In 1945 John Milne received a scholarship to Salford Royal Technical College to study electrical engineering. After one year he moved to the School of Art at Salford where he studied art for four years and sculpture for the following two. In 1952, after further studies in France and Greece, Milne returned to England and moved to St Ives where he worked as an unpaid apprentice to Barbara Hepworth working with her assistant Denis Mitchell. In 1957 he purchased Trewyn House, a large property in St Ives which provided him with studio space and a view to the sea below.
Annual exhibitions at Penwith Society of Arts and Newlyn Art Gallery from 1956 were followed by Crane Gallery, Manchester (1959), Marjorie Parr Gallery, (1969 & 1972), Plymouth City Art Gallery (1971),Compass Gallery, Glasgow (1973), Stroms Gallery, Gothenburg (1974), Wills Lane Gallery (1975 & 1977) and Saltram House Plymouth in 1977. Public Collections include Tate Gallery London, Arts Council of Great Britain, Government Art Collection, Manchester City Art Gallery, Plymouth City Art Gallery and the Scottish National Gallery of Modern Art.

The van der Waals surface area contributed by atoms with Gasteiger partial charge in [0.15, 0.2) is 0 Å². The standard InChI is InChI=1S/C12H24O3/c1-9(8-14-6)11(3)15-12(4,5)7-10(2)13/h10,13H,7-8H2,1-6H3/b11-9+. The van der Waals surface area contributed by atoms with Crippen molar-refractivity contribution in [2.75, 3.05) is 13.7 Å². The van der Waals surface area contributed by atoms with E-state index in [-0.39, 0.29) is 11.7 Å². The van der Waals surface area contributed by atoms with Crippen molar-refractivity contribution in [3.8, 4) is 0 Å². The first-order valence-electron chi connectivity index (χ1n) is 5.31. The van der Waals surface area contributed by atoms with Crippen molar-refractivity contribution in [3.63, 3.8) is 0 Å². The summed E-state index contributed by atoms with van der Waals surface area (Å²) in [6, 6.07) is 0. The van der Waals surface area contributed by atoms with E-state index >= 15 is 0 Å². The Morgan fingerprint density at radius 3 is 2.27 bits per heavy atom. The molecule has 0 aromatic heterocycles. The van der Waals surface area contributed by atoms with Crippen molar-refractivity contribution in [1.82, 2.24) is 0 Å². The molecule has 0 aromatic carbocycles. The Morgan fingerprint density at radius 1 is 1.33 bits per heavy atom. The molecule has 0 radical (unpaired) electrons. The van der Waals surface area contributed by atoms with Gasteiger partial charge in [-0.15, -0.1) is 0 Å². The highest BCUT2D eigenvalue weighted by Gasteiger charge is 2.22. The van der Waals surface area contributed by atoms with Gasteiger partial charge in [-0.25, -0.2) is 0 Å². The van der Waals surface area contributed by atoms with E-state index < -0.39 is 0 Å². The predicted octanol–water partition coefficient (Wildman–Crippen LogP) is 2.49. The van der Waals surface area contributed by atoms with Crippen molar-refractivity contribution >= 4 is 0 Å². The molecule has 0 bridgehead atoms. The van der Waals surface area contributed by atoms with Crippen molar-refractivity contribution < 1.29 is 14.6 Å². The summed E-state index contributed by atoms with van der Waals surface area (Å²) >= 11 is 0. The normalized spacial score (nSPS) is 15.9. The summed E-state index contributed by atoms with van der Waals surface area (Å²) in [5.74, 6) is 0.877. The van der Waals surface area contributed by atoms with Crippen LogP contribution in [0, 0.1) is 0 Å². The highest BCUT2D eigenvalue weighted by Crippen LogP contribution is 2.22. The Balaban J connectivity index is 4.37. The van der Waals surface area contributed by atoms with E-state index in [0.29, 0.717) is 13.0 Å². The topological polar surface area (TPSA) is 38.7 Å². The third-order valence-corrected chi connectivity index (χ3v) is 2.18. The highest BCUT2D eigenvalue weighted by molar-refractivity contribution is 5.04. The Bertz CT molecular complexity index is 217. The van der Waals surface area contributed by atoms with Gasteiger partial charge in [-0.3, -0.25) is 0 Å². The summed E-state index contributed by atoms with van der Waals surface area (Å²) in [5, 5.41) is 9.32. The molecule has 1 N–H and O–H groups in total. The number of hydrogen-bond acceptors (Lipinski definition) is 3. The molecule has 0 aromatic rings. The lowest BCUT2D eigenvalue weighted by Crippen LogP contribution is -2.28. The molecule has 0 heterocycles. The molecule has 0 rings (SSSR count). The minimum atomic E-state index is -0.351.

signed with initials and dated 1974
number 1 from an edition of 6
London, Marjorie Parr Gallery, John Milne Sculpture and Drawings, 4 - 26 October 1974, cat no 16
Lynette Forsdyke-Crofts, Reflections of a Sculptor, Innocom Ltd, 1998, artist ref JM148, page 107
Peter Davies, The Sculpture of John Milne, Belgrave Gallery, 2000, artist's ref JM148, page 85 (another cast)
Cast in an edition of six, Cylindrical Form is one of a number of works in which Milne experimented with the idea of the figure functioning as a quasi-architectural totem. In terms of sales and recognition, 1974 was the most successful year of Milnes’ St Ives-based career.